By Adrian Bridgett | 2023-01-16
25 years is a long time. It’s flown by. In that time we’ve gone from sysadmins managing dozens of computers to devops and SREs looking after 10-100,000 computers. Let’s take a quick look at where we’ve come from and where are going.
The dark ages and coming dawn
When I started my career in the mid-90’s, most servers were installed manually. Maybe there was a document to follow, or if you were lucky, some shell script to copy and run. Basic configuration was possible but was pretty raw - generally limited to basic disk setup, package selection and .. running a shell script. The installation media was CD, or if you were ahead of the game, PXE booting over the network. (I still love network booting, it seems quite magical and I find it useful to be able to select rescue or memtest images). These methods are still pretty standard, though PXE managers such as foreman and cloud-init configuration have improved.
Everyone had their own bundle of scripts to install machines, but maintenance devolved to manual changes. “Configuration drift” resulted where supposedly identical servers ran different versions of software and firmware with different configuration files.
The first widespread standard was CFEngine. This gave adminstrators a way to say “Ensure this file has those permissions and contains this text. If it’s wrong, fix it then restart that program”. CFEngine wasn’t too user friendly and it wasn’t until Puppet hit the scene in 2005 that configuration management took off. Around this time the “DevOps” movement was born - bringing good software “Dev”elopment practices into the “Ops” (operations) space.
This drastically increased the number of machines an admin could look after from dozens to hundreds. Machines were built consistently and quickly. I remember building full machines (from a blank box), formatting disks, installing OS, applications and configuration in under 5mins - of which 2mins was waiting for the BIOS to boot.
A new paradigm
In 2006, a book vendor (called Amazon) launched AWS - where you could rent servers on the “cloud”. This has utterly revolutionised the way companies run. Gone are three month lead times for servers or running datacentres - you can rent rather than run. AWS now supports hundreds of services - from storage and databases to call centres and satellite connections.
As a cloud engineer, there’s a balance to strike between paying a cloud provider to run a service and running it yourself which can be cheaper and/or better. The velocity that can be achieved to running a service and maintaining it has increased by an order of magnitude or more.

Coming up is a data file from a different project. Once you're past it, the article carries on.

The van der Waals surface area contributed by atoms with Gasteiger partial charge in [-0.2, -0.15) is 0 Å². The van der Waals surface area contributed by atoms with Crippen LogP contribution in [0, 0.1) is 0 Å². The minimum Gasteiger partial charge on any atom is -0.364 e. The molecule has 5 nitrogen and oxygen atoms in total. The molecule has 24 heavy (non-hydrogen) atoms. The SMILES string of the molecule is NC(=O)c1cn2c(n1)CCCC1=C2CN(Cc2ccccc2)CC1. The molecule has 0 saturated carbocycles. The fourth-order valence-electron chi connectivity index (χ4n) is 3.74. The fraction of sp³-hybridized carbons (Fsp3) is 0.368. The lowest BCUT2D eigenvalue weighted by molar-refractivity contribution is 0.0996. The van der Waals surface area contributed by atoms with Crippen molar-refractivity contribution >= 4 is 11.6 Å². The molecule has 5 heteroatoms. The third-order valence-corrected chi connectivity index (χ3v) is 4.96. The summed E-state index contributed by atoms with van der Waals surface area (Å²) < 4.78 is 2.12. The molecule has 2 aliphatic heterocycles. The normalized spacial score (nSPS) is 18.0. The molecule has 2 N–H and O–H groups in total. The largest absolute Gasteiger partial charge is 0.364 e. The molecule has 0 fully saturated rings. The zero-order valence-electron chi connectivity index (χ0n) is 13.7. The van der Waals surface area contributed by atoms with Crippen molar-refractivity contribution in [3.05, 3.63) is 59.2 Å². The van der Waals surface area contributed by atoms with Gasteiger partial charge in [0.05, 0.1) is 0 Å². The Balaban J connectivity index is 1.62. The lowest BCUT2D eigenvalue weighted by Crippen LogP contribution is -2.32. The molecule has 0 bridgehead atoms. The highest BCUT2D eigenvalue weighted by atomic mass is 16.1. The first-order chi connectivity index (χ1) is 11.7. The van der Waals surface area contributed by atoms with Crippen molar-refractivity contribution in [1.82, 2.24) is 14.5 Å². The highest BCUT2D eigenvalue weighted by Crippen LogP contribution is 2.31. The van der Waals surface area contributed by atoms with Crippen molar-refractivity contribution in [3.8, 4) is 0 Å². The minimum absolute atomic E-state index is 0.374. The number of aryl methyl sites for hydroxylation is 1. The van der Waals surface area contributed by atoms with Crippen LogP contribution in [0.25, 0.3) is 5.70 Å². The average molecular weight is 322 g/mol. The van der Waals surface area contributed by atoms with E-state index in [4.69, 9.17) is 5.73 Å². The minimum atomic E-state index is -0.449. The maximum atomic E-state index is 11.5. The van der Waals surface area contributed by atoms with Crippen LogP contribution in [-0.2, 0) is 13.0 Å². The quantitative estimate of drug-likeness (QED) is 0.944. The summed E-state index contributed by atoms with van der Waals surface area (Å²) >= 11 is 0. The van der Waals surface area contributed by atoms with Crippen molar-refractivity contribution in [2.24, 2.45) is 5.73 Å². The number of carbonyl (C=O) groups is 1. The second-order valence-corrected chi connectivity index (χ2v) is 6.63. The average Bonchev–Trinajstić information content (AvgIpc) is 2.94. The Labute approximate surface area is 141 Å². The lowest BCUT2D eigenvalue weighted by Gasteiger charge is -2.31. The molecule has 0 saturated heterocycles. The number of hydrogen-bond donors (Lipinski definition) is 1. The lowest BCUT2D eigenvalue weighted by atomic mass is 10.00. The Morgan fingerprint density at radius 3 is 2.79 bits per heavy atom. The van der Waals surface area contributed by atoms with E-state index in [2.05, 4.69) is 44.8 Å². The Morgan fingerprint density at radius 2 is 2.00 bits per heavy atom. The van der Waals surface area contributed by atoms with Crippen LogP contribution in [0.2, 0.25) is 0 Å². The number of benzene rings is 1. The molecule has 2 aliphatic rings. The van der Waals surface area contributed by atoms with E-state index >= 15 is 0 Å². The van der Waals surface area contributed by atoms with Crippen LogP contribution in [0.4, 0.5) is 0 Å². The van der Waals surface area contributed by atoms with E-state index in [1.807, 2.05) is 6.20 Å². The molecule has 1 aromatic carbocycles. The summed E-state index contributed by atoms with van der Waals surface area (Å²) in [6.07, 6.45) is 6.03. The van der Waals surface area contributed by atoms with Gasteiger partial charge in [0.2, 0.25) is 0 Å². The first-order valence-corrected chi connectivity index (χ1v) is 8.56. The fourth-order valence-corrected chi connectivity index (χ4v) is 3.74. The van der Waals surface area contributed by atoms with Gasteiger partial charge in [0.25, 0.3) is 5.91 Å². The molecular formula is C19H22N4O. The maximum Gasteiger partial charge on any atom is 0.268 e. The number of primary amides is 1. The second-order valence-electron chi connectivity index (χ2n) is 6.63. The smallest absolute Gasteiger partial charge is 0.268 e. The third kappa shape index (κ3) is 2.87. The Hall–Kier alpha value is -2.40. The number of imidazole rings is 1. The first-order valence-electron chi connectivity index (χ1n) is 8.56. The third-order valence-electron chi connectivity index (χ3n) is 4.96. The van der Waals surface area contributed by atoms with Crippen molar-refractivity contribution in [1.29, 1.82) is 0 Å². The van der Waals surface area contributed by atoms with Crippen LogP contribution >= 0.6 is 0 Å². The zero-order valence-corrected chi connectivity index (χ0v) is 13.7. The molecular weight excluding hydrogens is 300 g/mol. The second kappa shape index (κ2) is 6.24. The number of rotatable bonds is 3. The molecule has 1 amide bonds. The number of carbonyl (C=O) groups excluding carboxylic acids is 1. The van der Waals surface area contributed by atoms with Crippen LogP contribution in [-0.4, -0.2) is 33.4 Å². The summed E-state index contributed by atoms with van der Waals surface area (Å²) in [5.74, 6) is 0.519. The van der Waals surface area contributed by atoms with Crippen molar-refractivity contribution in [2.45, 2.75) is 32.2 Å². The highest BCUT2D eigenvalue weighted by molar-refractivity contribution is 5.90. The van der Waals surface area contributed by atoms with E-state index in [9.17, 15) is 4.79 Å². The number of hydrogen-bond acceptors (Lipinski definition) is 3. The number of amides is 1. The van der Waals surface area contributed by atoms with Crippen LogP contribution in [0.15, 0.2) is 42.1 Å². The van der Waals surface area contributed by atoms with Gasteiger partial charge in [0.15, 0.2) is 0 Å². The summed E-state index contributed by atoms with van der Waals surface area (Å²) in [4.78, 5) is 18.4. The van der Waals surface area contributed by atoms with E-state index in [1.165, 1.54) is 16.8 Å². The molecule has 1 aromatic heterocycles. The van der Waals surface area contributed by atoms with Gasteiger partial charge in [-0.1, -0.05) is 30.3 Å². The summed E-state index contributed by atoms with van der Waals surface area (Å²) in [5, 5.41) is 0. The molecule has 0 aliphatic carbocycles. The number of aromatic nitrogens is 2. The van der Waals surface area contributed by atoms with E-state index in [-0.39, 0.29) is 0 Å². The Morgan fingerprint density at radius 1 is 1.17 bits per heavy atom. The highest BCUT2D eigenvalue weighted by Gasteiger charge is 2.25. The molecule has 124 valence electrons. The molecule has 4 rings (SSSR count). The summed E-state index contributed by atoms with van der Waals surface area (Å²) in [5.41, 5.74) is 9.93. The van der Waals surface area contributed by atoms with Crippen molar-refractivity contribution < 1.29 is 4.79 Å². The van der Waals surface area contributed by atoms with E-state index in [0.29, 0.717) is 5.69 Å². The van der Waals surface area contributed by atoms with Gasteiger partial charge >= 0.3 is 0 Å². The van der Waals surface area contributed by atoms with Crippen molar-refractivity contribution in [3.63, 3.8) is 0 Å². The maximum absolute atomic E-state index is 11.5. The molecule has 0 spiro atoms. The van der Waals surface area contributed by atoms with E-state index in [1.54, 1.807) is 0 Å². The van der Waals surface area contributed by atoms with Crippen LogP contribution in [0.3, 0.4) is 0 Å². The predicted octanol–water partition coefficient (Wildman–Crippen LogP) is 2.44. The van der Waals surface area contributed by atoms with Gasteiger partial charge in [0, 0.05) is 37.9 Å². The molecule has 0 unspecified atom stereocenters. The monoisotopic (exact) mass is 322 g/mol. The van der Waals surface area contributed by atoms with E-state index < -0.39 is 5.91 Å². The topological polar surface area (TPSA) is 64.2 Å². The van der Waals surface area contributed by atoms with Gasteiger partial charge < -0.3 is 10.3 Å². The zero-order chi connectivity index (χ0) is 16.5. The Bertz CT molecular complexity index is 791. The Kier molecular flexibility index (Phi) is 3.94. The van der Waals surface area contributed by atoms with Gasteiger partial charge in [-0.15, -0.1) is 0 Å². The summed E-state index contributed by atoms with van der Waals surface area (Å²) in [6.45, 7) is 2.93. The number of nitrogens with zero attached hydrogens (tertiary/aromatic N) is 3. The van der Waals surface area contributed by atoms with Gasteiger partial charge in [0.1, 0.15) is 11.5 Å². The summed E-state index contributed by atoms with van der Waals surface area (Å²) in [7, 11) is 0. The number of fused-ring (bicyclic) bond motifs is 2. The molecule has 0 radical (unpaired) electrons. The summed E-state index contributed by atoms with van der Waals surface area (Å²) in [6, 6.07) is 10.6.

Maybe you don’t even want to run a computer any more - in which case there’s Function as a service - more commonly called Serverless with AWS Lambda being almost synonymous. This will run your snippet of code on-demand in complete isolation, removing much of the underlying OS and hardware from your concern.
Virtualisation has been around since 1960’s in the current meaning of running multiple “machines” on a single server. In the 2000s it became widely used as a way to reduce costs. Besides increasing utilisation (more bang the for buck), it also aids management - machine consistency via golden images using packer and better isolation from hardware failures via snapshotting or even (live) migration to a different underlying host.
This brings us to Containers of which Docker is by far the most famous. This is a half-way house between serverless and full virtualisation - the container might be as light as a single program, or as heavy as a full operating system (minus the kernel).
Containers brought a level of consistency that was previously slow (building a whole VM) or difficult to realise. Now running a container means that everyone will be running the same code, with the same libraries and supporting assets. “Works on my laptop” now finally stands a chance of working in production.
Kubernetes is the supermassive black-hole of the industry at the moment, devouring everything. It’s essentially a platform for running containers - at possibly massive scale, with a lot of the details taken care of in a standard way. This power and flexibility does bring with it a lot of complexity to cover everyone’s needs (often that of large hyperscalers rather than what typical shops need), both to run Kubernetes (outsource it if you can to AWS/Google/etc) and to run applications in Kubernetes.
PXE and server configuration still seem to be the way to build datacentres. Oxide could be interesting, though given how horrific IPMI and BMCs are, I think generic servers will remain stuck in the dark ages for a long time.
Server configuration management has lost most of its value in the face of containers which are more composable, more isolated, more auditable. Almost the only remaining use is to bootstrap servers to run Kubernetes.
Infrastructure as code remains essential to configure all the cloud resources, there’s be a battle between domain specific languages such as Terraform’s HCL and those that expose normal programming interfaces such as Pulumi and CDK. My opinion here is that the rigidity of the DSLs can be a great benefit for readability and simplicity.
VMs will become a niche product for those applications that aren’t yet available in container form.
Containers and Kubernetes (or something similar) will dominate for the next ten years. There’s certainly improvements to make:
- Dockerfiles remind me of the dark ages - ugliness everywhere. buildpacks are language specific (pro and a con), buildah would at least be composable.
- Kubernetes is overcomplex for many use cases. Writing helm go-templates makes me sad (counting indents isn’t fun), I prefer kustomize. However we need something much simpler - like Heroku buildpacks - “please run my simple python app”. Acorn or Cuber is what I have in mind. Perhaps we just need some simple CRDs or even just a K8s config generator that could be overridden when needed.